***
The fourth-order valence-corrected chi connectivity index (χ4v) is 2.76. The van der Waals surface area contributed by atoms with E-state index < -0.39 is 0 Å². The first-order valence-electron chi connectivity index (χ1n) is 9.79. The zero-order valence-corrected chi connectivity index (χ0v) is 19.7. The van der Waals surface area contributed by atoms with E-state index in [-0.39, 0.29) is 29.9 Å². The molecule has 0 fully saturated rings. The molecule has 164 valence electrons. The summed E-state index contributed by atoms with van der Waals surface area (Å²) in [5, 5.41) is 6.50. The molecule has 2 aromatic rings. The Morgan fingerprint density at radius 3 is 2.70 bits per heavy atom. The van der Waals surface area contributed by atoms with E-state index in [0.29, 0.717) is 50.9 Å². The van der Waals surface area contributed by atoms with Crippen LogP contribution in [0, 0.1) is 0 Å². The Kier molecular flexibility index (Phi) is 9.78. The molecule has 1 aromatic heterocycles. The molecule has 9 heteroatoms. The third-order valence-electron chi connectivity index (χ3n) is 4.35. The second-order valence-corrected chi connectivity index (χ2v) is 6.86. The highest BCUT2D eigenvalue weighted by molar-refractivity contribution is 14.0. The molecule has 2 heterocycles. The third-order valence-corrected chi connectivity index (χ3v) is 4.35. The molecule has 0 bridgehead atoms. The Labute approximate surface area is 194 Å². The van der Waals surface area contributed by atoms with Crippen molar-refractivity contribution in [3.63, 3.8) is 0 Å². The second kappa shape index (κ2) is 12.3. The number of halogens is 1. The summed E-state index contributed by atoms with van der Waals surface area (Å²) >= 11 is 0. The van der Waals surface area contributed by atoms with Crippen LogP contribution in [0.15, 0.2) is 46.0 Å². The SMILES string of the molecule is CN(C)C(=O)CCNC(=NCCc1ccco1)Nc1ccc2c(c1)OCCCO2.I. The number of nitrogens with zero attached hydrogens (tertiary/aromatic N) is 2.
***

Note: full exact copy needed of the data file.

The fourth-order valence-corrected chi connectivity index (χ4v) is 2.76. The van der Waals surface area contributed by atoms with E-state index < -0.39 is 0 Å². The first-order valence-electron chi connectivity index (χ1n) is 9.79. The zero-order valence-corrected chi connectivity index (χ0v) is 19.7. The van der Waals surface area contributed by atoms with E-state index in [-0.39, 0.29) is 29.9 Å². The molecule has 0 fully saturated rings. The molecule has 164 valence electrons. The summed E-state index contributed by atoms with van der Waals surface area (Å²) in [5, 5.41) is 6.50. The molecule has 2 aromatic rings. The Morgan fingerprint density at radius 3 is 2.70 bits per heavy atom. The van der Waals surface area contributed by atoms with E-state index in [0.29, 0.717) is 50.9 Å². The van der Waals surface area contributed by atoms with Crippen LogP contribution in [0, 0.1) is 0 Å². The Kier molecular flexibility index (Phi) is 9.78. The molecule has 1 aromatic heterocycles. The molecule has 9 heteroatoms. The third-order valence-electron chi connectivity index (χ3n) is 4.35. The second-order valence-corrected chi connectivity index (χ2v) is 6.86. The highest BCUT2D eigenvalue weighted by molar-refractivity contribution is 14.0. The molecule has 2 heterocycles. The third-order valence-corrected chi connectivity index (χ3v) is 4.35. The molecule has 0 bridgehead atoms. The Labute approximate surface area is 194 Å². The van der Waals surface area contributed by atoms with Crippen molar-refractivity contribution in [3.63, 3.8) is 0 Å². The second kappa shape index (κ2) is 12.3. The number of halogens is 1. The summed E-state index contributed by atoms with van der Waals surface area (Å²) >= 11 is 0. The van der Waals surface area contributed by atoms with Crippen LogP contribution in [0.15, 0.2) is 46.0 Å². The SMILES string of the molecule is CN(C)C(=O)CCNC(=NCCc1ccco1)Nc1ccc2c(c1)OCCCO2.I. The number of nitrogens with zero attached hydrogens (tertiary/aromatic N) is 2.